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Jeremy's Ramblings, Babblings, and Other Pretentious Bullshit.
Wednesday, January 18, 2006
 
Last night was the first rehearsal of "4.48 Psychosis", the Sarah Kane play that I have been pestering the Hunger Artists Theatre Company to let me direct for over a year. I pulled into the parking lot and took a couple of deep breaths, reminding myself that I have good people on my side. That I'm a talented guy who knows what he's doing. That I'm not curing cancer, just putting on a show, and if it fails, the world will continue turning.

As I walked into the theatre, two of the theatre's founding members, who also happen to be two of my best friends, walked out on their way to a social gathering in Los Angeles. They wished me well and left. I walk up to the theatre to see Jessica Topliff, the insanely talented actress who is my one and only cast member, having a smoke outside the front door. We are the only two people there. That's when I fully realized that I am The Director. The one calling the shots. I am naturally someone who not only shies away from any sort of managerial position, but has trouble making decisions on what fast food restaurant Brey and I should eat at. And yet I am the captain of this ship. I say, "Let's do this," and we head into the theatre.

We sit in the front row of the audience, looking at the set for "Twelfth Night". The two shows could not be more different. "Twelfth Night" boasts a large, colorful set, a cast of seventeen (which for that space is enormous), disco musical numbers and the feel of innocence and love. "4.48 Psychosis", on the other hand, is spare and stark, using one actress, one table and two chairs. It is filled with loneliness, desperation and betrayal, both internal and external. Jessica and I are both in the cast of "Twelfth Night" and we note the contrast.

Then, we get to work. Jessica opens up the script and reads it out loud, stopping only for the occasional question. As she read, I remembered why I have chosen to direct this piece, and why I cast Jessica without audition or second thought. She is fearless, diving into the material without hesitation. The piece, often thought brutal and depressing, is in many places beautiful and funny. And like how Laurence Olivier spoke Shakespeare, William H. Macy speaks David Mamet and I speak Jason Lindner, so Jessica's voice the perfect vessel for Sarah Kane's words.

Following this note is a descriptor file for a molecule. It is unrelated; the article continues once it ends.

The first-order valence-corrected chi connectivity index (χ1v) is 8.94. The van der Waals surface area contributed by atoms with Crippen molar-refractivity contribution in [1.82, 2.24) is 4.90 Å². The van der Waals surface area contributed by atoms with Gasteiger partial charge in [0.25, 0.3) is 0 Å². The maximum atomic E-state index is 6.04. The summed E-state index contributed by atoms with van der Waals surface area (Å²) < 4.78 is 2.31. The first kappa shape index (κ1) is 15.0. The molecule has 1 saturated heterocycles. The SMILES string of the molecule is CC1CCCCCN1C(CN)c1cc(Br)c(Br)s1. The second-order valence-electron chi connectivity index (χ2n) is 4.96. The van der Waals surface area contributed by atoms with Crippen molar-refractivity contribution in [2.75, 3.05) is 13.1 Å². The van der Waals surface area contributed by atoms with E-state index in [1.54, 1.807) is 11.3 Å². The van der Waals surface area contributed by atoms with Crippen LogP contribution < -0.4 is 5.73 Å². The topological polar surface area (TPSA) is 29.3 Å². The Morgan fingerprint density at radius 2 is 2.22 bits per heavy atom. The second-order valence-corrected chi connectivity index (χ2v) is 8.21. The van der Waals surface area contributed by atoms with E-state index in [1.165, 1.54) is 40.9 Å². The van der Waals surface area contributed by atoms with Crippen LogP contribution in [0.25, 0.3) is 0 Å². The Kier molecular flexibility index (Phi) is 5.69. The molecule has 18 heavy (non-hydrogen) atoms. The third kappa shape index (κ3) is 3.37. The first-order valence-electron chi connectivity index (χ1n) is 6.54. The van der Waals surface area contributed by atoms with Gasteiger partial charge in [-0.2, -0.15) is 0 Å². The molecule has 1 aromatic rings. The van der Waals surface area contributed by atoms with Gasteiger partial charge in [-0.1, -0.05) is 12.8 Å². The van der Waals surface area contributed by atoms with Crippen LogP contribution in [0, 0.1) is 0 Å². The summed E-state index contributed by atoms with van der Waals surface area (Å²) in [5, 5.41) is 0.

She reaches the end of the script and quietly closes it. I am pleased, both at the realization that Jessica is 80% of the way there and at the thought of pulling the other 20% out of her (I don't want this process to be too easy). For the next couple of hours, we sit and talk about what we want this show to be, what we don't want it to be (no "Goodbye to clocks ticking" in this piece) and what could drive someone to make the journey that the character in this show does.

Then, the conversation turns inward, and we start talking about our personal experiences with the emotions present in the script. We start talking about our ideas of theatre and our motives behind it. And in the midst of the conversation, I come to several observations: